Civil War and Victorian Era Ornaments
The Ohio Village, a 19th Century working town occupying its own visitors' complex next to the Ohio Historical Society in Columbus OH, celebrates all the national holidays with a historical style. During the Christmas Season, the village embraces itself with the cloak of oldtime joy and winter wonder.
A Christmas tree placed as a centerpiece in the Colonel Crawford Inn in Ohio Village is a tree of antiquity and fond remembrance. A living tree, it has been decorated with ornaments that depict lighted candles, ribbons, clusters of pecans and walnuts, popcorn balls, apples, oranges, and sugared candies.
On Christmas Morning, children in the 1800s and early 1900s of rural Ohio were overjoyed to receive a stocking full of an apple, an orange, nuts to crack, several pieces of sugar-covered hard candy, and perhaps some dates and cookies or a muffin. Between the Christmas Day meals, they made their stocking goodies last all day. They also did their farm chores that day and perhaps gave the horses, cattle, goats, and fowl an extra measure of food. A Horse would benefit from an extra apple left over after filling stockings.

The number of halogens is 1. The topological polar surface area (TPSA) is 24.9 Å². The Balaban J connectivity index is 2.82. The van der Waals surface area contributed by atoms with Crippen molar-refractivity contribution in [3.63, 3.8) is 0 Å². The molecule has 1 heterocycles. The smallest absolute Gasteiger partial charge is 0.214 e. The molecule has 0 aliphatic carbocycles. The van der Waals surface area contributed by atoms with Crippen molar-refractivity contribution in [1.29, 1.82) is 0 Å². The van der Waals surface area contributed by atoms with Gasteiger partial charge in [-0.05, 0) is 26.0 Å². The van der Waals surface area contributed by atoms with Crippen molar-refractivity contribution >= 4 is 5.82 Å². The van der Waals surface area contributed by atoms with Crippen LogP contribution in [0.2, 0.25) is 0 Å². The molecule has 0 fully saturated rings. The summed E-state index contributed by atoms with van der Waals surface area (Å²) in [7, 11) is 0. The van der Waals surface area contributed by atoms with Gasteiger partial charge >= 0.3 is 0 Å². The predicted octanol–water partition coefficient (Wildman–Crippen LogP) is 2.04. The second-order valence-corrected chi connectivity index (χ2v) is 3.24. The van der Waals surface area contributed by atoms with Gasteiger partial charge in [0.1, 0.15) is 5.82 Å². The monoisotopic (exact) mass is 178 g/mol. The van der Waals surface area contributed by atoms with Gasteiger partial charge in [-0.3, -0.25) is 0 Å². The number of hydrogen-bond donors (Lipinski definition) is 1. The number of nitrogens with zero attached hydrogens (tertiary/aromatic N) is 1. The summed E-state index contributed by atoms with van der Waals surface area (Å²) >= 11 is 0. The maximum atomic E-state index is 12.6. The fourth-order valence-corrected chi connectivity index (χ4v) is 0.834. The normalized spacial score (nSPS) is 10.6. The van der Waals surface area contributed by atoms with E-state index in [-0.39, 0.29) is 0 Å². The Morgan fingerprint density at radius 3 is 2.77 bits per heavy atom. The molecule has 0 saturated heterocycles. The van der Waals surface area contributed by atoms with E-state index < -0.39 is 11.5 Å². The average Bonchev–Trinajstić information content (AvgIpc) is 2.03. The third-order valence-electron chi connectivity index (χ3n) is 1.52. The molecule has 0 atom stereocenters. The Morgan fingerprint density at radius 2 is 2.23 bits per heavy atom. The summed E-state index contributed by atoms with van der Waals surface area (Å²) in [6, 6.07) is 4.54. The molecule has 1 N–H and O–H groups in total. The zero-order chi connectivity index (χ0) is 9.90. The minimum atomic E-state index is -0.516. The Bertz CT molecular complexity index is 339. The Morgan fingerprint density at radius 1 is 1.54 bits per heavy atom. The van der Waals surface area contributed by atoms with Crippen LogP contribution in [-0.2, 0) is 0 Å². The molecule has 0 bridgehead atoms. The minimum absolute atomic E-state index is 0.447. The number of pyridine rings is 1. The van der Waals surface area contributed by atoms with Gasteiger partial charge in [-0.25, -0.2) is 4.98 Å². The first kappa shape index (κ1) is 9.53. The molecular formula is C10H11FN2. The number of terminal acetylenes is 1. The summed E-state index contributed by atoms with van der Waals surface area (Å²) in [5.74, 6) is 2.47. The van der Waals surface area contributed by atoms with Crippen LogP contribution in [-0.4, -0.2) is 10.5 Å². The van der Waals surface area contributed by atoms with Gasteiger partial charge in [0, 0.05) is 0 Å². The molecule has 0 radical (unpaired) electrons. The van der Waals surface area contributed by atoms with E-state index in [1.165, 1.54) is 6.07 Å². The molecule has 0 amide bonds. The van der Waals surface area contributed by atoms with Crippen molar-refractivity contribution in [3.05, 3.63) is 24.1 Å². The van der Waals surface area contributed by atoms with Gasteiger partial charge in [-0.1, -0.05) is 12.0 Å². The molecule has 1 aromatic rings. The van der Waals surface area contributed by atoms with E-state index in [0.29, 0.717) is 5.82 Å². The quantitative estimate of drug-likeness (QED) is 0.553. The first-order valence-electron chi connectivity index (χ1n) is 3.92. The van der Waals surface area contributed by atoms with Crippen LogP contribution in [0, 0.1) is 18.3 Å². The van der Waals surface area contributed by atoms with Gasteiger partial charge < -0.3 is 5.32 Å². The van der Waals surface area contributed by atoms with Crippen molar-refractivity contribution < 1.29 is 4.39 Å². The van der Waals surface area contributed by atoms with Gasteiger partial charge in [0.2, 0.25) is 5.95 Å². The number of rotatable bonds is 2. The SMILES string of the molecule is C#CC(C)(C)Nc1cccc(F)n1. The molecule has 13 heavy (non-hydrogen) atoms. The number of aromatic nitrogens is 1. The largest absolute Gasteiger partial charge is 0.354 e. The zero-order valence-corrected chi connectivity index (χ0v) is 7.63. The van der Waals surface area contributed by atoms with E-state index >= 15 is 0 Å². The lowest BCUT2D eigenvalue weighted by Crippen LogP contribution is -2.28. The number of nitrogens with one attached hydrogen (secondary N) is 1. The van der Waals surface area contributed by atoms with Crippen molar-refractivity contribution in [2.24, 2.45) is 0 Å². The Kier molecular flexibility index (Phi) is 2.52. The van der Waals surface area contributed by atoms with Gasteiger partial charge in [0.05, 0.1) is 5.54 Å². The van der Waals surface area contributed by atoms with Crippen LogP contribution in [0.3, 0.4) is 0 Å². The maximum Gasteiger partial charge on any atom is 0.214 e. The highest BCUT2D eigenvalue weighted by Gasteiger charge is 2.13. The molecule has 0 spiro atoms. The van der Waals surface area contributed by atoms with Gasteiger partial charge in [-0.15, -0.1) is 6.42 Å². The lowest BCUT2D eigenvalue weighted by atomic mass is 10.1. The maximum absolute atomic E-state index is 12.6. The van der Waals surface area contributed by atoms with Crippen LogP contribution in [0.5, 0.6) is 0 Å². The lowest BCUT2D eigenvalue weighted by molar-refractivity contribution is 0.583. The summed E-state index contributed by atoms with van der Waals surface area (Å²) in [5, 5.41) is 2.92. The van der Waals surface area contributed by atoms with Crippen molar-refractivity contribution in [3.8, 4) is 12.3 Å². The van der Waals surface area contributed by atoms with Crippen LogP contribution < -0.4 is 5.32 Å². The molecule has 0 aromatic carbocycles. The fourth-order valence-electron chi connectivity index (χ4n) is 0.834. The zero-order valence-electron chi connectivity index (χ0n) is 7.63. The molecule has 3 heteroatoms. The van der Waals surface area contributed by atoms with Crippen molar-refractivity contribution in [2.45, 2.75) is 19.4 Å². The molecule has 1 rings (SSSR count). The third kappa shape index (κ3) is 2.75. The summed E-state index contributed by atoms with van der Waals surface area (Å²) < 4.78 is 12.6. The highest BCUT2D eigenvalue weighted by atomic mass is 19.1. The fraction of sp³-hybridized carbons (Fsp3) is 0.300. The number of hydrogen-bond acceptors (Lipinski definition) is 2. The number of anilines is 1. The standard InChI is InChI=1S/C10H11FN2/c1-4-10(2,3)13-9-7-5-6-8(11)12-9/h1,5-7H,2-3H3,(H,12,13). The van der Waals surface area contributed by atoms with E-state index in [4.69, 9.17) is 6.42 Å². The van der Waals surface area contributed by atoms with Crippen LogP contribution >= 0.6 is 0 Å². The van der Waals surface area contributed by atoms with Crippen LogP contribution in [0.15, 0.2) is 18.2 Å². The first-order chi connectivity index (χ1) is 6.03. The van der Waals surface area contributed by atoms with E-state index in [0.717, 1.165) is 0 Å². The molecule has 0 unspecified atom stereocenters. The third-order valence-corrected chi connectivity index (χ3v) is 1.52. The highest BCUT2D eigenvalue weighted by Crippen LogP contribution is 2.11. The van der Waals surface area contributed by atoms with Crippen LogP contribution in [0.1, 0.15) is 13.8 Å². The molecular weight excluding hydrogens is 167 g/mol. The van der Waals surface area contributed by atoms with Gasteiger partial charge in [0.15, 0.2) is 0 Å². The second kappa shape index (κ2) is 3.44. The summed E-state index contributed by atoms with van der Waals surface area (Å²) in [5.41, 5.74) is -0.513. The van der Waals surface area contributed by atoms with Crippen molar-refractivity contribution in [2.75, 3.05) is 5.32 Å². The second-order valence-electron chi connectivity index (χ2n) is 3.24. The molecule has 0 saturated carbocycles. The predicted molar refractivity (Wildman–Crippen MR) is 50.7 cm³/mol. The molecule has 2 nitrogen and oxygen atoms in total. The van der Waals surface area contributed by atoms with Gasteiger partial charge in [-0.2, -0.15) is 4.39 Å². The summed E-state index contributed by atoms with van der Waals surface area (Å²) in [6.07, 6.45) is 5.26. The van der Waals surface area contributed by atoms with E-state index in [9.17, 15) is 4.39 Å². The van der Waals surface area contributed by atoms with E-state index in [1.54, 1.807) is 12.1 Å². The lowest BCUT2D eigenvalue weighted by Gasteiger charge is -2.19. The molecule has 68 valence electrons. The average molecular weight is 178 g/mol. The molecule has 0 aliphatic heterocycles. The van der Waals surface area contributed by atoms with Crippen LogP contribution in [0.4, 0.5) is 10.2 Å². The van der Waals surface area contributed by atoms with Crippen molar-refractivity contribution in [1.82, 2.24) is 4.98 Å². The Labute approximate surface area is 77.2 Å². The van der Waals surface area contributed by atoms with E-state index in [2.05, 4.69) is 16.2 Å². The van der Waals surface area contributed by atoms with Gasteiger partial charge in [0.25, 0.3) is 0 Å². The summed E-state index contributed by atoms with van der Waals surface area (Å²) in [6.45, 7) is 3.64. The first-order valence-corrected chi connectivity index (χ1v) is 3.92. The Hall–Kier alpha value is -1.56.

A favorite activity on a farming Christmas Eve in the 1800s was telling the tale of how, if a child was very quiet and hid in the barn that night, he or she would hear the farm animals speak at midnight on Christmas Morning. It is the only day of the year that the animals speak and it is to proclaim the birth of the Christ Child. You may see some oldtime Christmas trees on display, decorated with carved farm animals, and perhaps this is the reason.
Christmas As It Was